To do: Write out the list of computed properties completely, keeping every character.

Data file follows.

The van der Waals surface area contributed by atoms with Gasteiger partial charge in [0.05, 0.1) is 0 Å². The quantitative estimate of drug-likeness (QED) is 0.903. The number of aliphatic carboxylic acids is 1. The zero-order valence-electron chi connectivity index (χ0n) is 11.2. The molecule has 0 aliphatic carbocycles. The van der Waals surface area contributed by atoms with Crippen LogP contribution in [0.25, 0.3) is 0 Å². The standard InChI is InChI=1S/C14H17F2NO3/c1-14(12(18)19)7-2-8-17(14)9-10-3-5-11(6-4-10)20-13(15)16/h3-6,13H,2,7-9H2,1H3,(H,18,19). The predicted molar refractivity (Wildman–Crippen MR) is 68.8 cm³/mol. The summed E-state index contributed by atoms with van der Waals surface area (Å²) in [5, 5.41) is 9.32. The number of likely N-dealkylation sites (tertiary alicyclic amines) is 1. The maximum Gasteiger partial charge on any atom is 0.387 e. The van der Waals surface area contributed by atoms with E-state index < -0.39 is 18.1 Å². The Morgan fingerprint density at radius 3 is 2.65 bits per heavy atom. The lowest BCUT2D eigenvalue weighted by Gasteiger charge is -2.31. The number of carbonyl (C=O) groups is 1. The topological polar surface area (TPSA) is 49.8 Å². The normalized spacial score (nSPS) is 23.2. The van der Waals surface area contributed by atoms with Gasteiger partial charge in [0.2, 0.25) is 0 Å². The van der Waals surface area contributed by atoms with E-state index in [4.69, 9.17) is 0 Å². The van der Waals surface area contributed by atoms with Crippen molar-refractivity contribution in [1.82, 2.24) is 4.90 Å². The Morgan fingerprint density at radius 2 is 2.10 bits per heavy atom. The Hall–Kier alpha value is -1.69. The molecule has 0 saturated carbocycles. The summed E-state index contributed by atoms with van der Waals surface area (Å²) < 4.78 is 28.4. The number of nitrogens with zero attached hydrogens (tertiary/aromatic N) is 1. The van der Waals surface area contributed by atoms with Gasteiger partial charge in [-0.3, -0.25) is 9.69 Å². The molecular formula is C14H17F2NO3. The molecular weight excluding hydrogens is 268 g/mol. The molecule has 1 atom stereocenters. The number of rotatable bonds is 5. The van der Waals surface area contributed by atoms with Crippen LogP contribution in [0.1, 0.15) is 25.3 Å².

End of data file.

The van der Waals surface area contributed by atoms with Gasteiger partial charge in [0.05, 0.1) is 0 Å². The quantitative estimate of drug-likeness (QED) is 0.903. The number of aliphatic carboxylic acids is 1. The zero-order valence-electron chi connectivity index (χ0n) is 11.2. The molecule has 0 aliphatic carbocycles. The van der Waals surface area contributed by atoms with Crippen LogP contribution in [0.25, 0.3) is 0 Å². The standard InChI is InChI=1S/C14H17F2NO3/c1-14(12(18)19)7-2-8-17(14)9-10-3-5-11(6-4-10)20-13(15)16/h3-6,13H,2,7-9H2,1H3,(H,18,19). The predicted molar refractivity (Wildman–Crippen MR) is 68.8 cm³/mol. The summed E-state index contributed by atoms with van der Waals surface area (Å²) in [5, 5.41) is 9.32. The number of likely N-dealkylation sites (tertiary alicyclic amines) is 1. The maximum Gasteiger partial charge on any atom is 0.387 e. The van der Waals surface area contributed by atoms with E-state index < -0.39 is 18.1 Å². The Morgan fingerprint density at radius 3 is 2.65 bits per heavy atom. The lowest BCUT2D eigenvalue weighted by Gasteiger charge is -2.31. The number of carbonyl (C=O) groups is 1. The topological polar surface area (TPSA) is 49.8 Å². The normalized spacial score (nSPS) is 23.2. The van der Waals surface area contributed by atoms with Gasteiger partial charge in [0.2, 0.25) is 0 Å². The van der Waals surface area contributed by atoms with E-state index in [4.69, 9.17) is 0 Å². The van der Waals surface area contributed by atoms with Crippen molar-refractivity contribution in [1.82, 2.24) is 4.90 Å². The Morgan fingerprint density at radius 2 is 2.10 bits per heavy atom. The Hall–Kier alpha value is -1.69. The molecule has 0 saturated carbocycles. The summed E-state index contributed by atoms with van der Waals surface area (Å²) < 4.78 is 28.4. The number of nitrogens with zero attached hydrogens (tertiary/aromatic N) is 1. The van der Waals surface area contributed by atoms with Gasteiger partial charge in [-0.3, -0.25) is 9.69 Å². The molecular formula is C14H17F2NO3. The molecular weight excluding hydrogens is 268 g/mol. The molecule has 1 atom stereocenters. The number of rotatable bonds is 5. The van der Waals surface area contributed by atoms with Crippen LogP contribution in [0.1, 0.15) is 25.3 Å².